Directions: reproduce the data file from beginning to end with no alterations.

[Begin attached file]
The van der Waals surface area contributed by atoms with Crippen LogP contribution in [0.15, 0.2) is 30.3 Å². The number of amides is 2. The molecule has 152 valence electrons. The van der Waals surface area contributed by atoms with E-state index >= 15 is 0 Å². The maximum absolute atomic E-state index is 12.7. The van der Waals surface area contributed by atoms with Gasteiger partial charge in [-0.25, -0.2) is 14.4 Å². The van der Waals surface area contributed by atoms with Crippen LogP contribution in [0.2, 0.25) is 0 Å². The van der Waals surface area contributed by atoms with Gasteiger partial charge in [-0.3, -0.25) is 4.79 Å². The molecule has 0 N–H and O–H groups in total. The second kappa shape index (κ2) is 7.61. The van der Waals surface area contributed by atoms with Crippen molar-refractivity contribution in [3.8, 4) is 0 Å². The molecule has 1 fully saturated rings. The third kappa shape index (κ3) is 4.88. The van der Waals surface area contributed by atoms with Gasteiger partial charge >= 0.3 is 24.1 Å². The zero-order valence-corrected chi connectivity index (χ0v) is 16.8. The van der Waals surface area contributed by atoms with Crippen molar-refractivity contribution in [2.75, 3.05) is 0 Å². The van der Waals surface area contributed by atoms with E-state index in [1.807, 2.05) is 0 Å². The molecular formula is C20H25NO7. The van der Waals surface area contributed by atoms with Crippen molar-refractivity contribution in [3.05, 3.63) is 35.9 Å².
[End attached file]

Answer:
The van der Waals surface area contributed by atoms with Crippen LogP contribution in [0.15, 0.2) is 30.3 Å². The number of amides is 2. The molecule has 152 valence electrons. The van der Waals surface area contributed by atoms with E-state index >= 15 is 0 Å². The maximum absolute atomic E-state index is 12.7. The van der Waals surface area contributed by atoms with Gasteiger partial charge in [-0.25, -0.2) is 14.4 Å². The van der Waals surface area contributed by atoms with Crippen LogP contribution in [0.2, 0.25) is 0 Å². The van der Waals surface area contributed by atoms with Gasteiger partial charge in [-0.3, -0.25) is 4.79 Å². The molecule has 0 N–H and O–H groups in total. The second kappa shape index (κ2) is 7.61. The van der Waals surface area contributed by atoms with Crippen molar-refractivity contribution in [3.8, 4) is 0 Å². The molecule has 1 fully saturated rings. The third kappa shape index (κ3) is 4.88. The van der Waals surface area contributed by atoms with Gasteiger partial charge >= 0.3 is 24.1 Å². The zero-order valence-corrected chi connectivity index (χ0v) is 16.8. The van der Waals surface area contributed by atoms with Crippen molar-refractivity contribution in [2.75, 3.05) is 0 Å². The van der Waals surface area contributed by atoms with E-state index in [1.807, 2.05) is 0 Å². The molecular formula is C20H25NO7. The van der Waals surface area contributed by atoms with Crippen molar-refractivity contribution in [3.05, 3.63) is 35.9 Å².